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The Jefferson nickel was introduced in 1938. With the exception of a few oddities, most Jefferson nickels are not very valuable. Pre-1938 nickels, called Buffalo nickels or Indian Head nickels, and pre-1913 nickels, called Liberty Head nickels, are far more collectible.


As of 2014, the nickel coin features a portrait of Thomas Jefferson, third president of the United States. The reverse depicts Jefferson's Virginia home, Monticello. In 1938, the Jefferson nickel replaced the Indian head or Buffalo nickel design that had been in use since 1913.


The total number of nickels produced in a year can vary widely. The most current figures from 2013 list 1,223,040,000 nickels manufactured. Production normally fluctuates between around two billion at its peak and several hundred million at its lowest.


The last year that silver nickels were made was 1945. Silver alloy nickels began production in October 1942. These so-called "war nickels" were minted in an effort to reduce the Mint's use of nickel, which became critically necessary for other purposes during World War II.


The high value of gold is driven by three factors: its practical applications, the largely aesthetic desire people have for it and the perceived protection it grants investors as a hedge against currency fluctuations. According to Jerry Bowyer for Forbes magazine, the cash value of all the gold that


Nickel is a ferromagnetic element. Nickel, iron, cobalt and gadolinium are the only elements that are magnetic around room temperature. A ferromagnetic metal can be attracted to magnets and can be magnetized itself.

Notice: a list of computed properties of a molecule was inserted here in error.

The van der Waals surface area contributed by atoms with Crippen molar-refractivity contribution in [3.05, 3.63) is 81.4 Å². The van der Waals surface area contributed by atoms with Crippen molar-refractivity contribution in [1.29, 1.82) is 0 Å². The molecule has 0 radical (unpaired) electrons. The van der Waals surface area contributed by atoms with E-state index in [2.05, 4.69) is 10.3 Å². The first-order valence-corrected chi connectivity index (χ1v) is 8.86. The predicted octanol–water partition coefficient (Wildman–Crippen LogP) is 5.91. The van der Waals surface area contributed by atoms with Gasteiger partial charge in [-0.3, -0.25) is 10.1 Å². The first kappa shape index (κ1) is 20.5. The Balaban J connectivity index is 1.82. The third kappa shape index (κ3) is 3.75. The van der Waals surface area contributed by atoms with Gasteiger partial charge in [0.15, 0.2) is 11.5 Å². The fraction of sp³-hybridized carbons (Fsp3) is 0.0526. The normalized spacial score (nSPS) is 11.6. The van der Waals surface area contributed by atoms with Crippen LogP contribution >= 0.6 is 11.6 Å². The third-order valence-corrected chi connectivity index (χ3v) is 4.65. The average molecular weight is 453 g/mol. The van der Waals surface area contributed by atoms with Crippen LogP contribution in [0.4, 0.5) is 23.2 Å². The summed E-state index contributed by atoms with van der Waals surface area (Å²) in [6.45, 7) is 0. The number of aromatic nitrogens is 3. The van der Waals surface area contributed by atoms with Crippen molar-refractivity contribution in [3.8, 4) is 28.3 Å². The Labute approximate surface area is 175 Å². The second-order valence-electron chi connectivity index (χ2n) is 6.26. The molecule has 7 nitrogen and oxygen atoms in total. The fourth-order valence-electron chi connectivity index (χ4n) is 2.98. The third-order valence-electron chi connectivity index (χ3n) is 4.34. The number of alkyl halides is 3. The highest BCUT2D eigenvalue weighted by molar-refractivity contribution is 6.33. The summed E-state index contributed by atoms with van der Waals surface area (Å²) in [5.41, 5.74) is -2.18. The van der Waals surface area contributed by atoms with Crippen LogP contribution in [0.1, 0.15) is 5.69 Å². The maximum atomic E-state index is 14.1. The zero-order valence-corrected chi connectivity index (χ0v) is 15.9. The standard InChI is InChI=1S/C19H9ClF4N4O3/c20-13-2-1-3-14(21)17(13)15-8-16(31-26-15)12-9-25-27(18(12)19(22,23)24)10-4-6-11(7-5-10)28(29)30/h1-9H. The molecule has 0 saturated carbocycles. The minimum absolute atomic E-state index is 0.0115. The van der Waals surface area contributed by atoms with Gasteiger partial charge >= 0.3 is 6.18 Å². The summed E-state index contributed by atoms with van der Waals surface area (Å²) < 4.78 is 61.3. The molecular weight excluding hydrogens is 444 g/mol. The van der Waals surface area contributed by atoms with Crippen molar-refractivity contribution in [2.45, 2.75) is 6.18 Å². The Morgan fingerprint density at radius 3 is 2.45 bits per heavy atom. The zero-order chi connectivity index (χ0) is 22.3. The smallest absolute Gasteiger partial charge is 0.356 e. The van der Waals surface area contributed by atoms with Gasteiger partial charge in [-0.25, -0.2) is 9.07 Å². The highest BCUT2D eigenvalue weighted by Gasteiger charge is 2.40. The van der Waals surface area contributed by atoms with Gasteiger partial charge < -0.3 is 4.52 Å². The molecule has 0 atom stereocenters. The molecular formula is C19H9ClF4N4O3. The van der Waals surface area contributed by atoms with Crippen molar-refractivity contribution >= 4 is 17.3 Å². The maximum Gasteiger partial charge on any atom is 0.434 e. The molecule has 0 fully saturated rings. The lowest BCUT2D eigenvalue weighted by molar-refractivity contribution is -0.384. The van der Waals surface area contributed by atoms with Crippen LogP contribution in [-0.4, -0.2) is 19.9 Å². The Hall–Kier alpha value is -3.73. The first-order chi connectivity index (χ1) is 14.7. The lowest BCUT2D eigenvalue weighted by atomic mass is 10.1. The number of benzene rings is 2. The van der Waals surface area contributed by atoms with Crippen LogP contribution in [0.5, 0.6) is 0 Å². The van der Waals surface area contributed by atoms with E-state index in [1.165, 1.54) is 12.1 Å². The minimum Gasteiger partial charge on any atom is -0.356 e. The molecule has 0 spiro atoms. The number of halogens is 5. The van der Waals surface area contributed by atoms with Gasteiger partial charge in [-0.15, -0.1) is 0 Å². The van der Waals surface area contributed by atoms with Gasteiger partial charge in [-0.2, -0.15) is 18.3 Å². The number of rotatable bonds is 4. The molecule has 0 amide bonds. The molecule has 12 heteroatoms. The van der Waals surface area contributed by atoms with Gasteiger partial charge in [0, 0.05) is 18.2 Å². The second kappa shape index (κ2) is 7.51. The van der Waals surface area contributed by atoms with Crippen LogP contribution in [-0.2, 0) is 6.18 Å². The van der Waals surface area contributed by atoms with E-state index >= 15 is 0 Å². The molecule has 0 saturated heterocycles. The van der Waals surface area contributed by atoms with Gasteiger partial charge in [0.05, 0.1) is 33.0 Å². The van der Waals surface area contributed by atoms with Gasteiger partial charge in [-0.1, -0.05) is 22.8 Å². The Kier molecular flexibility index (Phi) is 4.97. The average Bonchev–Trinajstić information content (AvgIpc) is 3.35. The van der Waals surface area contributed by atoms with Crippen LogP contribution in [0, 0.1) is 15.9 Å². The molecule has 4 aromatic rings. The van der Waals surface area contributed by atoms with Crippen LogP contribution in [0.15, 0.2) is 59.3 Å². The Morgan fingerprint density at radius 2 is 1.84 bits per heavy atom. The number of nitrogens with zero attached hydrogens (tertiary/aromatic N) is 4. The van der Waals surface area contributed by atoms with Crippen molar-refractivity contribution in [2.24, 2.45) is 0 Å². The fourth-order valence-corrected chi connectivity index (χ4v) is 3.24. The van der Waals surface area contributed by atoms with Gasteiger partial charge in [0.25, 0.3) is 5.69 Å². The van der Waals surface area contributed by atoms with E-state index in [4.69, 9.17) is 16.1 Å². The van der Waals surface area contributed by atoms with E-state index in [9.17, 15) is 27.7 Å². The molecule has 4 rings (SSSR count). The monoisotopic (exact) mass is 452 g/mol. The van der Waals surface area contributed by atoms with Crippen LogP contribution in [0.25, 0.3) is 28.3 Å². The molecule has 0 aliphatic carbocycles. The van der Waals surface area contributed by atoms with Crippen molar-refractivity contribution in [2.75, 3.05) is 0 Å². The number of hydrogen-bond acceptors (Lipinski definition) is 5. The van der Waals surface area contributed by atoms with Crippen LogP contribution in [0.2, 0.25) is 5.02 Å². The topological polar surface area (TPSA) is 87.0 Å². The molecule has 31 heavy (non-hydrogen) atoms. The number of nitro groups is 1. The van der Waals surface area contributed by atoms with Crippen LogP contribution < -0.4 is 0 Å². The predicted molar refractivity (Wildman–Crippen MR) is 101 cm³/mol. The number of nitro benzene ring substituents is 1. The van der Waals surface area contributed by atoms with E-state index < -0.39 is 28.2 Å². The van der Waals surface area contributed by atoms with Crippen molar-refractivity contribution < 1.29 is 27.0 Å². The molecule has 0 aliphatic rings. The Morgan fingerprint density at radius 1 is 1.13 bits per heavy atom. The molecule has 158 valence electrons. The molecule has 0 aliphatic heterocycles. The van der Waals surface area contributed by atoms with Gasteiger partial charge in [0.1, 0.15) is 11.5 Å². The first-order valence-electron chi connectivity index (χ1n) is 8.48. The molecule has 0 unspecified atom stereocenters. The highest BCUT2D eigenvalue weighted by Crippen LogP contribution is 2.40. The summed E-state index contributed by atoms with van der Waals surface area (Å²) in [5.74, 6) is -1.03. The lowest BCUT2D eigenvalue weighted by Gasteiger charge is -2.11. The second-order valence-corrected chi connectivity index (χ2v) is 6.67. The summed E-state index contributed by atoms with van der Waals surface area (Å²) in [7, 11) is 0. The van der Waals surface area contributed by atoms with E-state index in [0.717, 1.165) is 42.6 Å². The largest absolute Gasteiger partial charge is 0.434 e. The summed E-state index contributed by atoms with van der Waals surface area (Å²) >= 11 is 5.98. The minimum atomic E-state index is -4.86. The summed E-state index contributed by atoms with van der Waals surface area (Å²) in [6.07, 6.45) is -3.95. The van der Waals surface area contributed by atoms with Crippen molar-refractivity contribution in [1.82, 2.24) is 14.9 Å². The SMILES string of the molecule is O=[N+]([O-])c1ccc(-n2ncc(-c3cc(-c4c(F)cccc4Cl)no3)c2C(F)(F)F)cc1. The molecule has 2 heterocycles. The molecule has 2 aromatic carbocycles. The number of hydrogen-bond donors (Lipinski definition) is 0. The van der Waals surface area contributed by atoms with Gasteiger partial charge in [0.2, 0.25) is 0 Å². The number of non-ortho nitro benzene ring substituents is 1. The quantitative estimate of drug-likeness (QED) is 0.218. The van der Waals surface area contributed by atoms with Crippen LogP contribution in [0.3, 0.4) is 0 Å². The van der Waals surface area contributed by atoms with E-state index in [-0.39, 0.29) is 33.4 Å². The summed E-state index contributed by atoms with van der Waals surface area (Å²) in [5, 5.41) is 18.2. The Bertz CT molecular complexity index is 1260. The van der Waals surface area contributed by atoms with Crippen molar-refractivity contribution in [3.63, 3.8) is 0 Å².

Three of the most valuable coins in the United States are the 1913 Liberty Head V Nickel, the 1893 S Morgan Silver Dollar and the 1901 Morgan Silver Dollar, according to CoinTrackers.com. Other extremely valuable coins are the 1889 CC Morgan Silver Dollar and the 1895 O Morgan Silver Dollar.


Money itself has very little or no actual value. The value of money is tied to the belief of those exchanging money that the money may be exchanged for goods or services.


Since the U.S. Mint dates all coins it produces, collectors consider a Buffalo Indian Head nickel with the date rubbed off as a low-grade coin likely worth about 50 cents. The intrinsic value of the metal in the coins is around 5 cents, as of 2014.


Nickel is a solid metal element at room temperature and has a density of 8.912 grams per cubic centimeter. It is also a hard metal and has good corrosion resistance, which is why it is alloyed with other metals to improve toughness and increase their ability to resist corrosion.